Vaccine protection against rectal acquisition of SIVmac239 in rhesus macaques

Lucas Gonzalez-Nieto, Isabelle M. Castro, Georg F. Bischof, Young C. Shin, Michael J. Ricciardi, Varian K. Bailey, Christine M. Dang, Nuria Pedreño-Lopez, Diogo M. Magnani, Keisuke Ejima, David B. Allison, Hwi Min Gil, David T. Evans, Eva G. Rakasz, Jeffrey D. Lifson, Ronald C. Desrosiers, Mauricio A. Martins

Research output: Contribution to journalArticle

2 Scopus citations


A prophylactic vaccine against human immunodeficiency virus (HIV) remains a top priority in biomedical research. Given the failure of conventional immunization protocols to confer robust protection against HIV, new and unconventional approaches may be needed to generate protective anti-HIV immunity. Here we vaccinated rhesus macaques (RMs) with a recombinant (r)DNA prime (without any exogenous adjuvant), followed by a booster with rhesus monkey rhadinovirus (RRV)-a herpesvirus that establishes persistent infection in RMs (Group 1). Both the rDNA and rRRV vectors encoded a near-full-length simian immunodeficiency virus (SIVnfl) genome that assembles noninfectious SIV particles and expresses all nine SIV gene products. This rDNA/rRRV-SIVnfl vaccine regimen induced persistent anti-Env antibodies and CD8+ T-cell responses against the entire SIV proteome. Vaccine efficacy was assessed by repeated, marginal-dose, intrarectal challenges with SIVmac239. Encouragingly, vaccinees in Group 1 acquired SIVmac239 infection at a significantly delayed rate compared to unvaccinated controls (Group 3). In an attempt to improve upon this outcome, a separate group of rDNA/rRRV-SIVnfl-vaccinated RMs (Group 2) was treated with a cytotoxic T-lymphocyte antigen-4 (CTLA-4)-blocking monoclonal antibody during the vaccine phase and then challenged in parallel with Groups 1 and 3. Surprisingly, Group 2 was not significantly protected against SIVmac239 infection. In sum, SIVnfl vaccination can protect RMs against rigorous mucosal challenges with SIVmac239, a feat that until now had only been accomplished by live-attenuated strains of SIV. Further work is needed to identify the minimal requirements for this protection and whether SIVnfl vaccine efficacy can be improved by means other than anti-CTLA-4 adjuvant therapy.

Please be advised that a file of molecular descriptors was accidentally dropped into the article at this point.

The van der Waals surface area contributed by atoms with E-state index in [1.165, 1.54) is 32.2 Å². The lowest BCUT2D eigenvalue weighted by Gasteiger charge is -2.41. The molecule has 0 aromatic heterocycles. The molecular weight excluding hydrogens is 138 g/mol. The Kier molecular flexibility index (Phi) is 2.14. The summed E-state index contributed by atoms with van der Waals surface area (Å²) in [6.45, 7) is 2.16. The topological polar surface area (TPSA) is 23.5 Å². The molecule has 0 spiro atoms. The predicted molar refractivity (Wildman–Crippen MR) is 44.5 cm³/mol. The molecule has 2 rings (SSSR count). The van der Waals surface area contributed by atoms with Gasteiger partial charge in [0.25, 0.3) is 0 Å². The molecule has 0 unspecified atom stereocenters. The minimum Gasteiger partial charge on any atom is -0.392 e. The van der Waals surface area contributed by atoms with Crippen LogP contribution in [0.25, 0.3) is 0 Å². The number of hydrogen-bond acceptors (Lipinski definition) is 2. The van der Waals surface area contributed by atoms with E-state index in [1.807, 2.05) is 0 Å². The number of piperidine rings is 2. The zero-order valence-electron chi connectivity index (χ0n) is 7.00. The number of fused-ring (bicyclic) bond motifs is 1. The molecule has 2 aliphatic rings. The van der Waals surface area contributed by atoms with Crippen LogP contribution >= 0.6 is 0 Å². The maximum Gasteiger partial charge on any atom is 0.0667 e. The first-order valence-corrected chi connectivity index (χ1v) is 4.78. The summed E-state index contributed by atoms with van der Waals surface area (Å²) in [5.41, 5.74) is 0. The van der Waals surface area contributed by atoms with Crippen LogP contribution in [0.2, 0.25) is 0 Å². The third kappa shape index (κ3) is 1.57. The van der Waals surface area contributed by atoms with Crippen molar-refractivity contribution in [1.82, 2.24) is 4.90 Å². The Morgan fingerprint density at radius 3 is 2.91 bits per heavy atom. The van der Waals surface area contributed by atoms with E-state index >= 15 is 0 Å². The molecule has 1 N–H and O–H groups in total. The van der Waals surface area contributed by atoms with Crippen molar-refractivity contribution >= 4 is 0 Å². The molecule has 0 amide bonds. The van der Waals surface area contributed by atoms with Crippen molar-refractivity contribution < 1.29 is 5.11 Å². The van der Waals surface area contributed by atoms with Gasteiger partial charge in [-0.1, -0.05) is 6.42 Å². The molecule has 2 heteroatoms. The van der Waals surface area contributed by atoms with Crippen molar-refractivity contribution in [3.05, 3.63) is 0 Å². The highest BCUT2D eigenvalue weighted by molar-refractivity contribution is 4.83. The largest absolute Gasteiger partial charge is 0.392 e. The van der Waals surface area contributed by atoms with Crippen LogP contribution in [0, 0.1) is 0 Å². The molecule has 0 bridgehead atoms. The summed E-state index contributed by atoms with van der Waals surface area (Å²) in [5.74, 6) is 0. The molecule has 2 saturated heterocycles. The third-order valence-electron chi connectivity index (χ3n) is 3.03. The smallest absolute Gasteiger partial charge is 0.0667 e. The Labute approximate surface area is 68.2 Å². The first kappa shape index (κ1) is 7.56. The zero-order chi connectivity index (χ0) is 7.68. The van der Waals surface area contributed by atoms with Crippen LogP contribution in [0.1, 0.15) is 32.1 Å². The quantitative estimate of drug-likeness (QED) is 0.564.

Original languageEnglish (US)
Article numbere1008015
JournalPLoS pathogens
Issue number9
StatePublished - 2019

ASJC Scopus subject areas

  • Parasitology
  • Microbiology
  • Immunology
  • Molecular Biology
  • Genetics
  • Virology

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    Gonzalez-Nieto, L., Castro, I. M., Bischof, G. F., Shin, Y. C., Ricciardi, M. J., Bailey, V. K., Dang, C. M., Pedreño-Lopez, N., Magnani, D. M., Ejima, K., Allison, D. B., Gil, H. M., Evans, D. T., Rakasz, E. G., Lifson, J. D., Desrosiers, R. C., & Martins, M. A. (2019). Vaccine protection against rectal acquisition of SIVmac239 in rhesus macaques. PLoS pathogens, 15(9), [e1008015].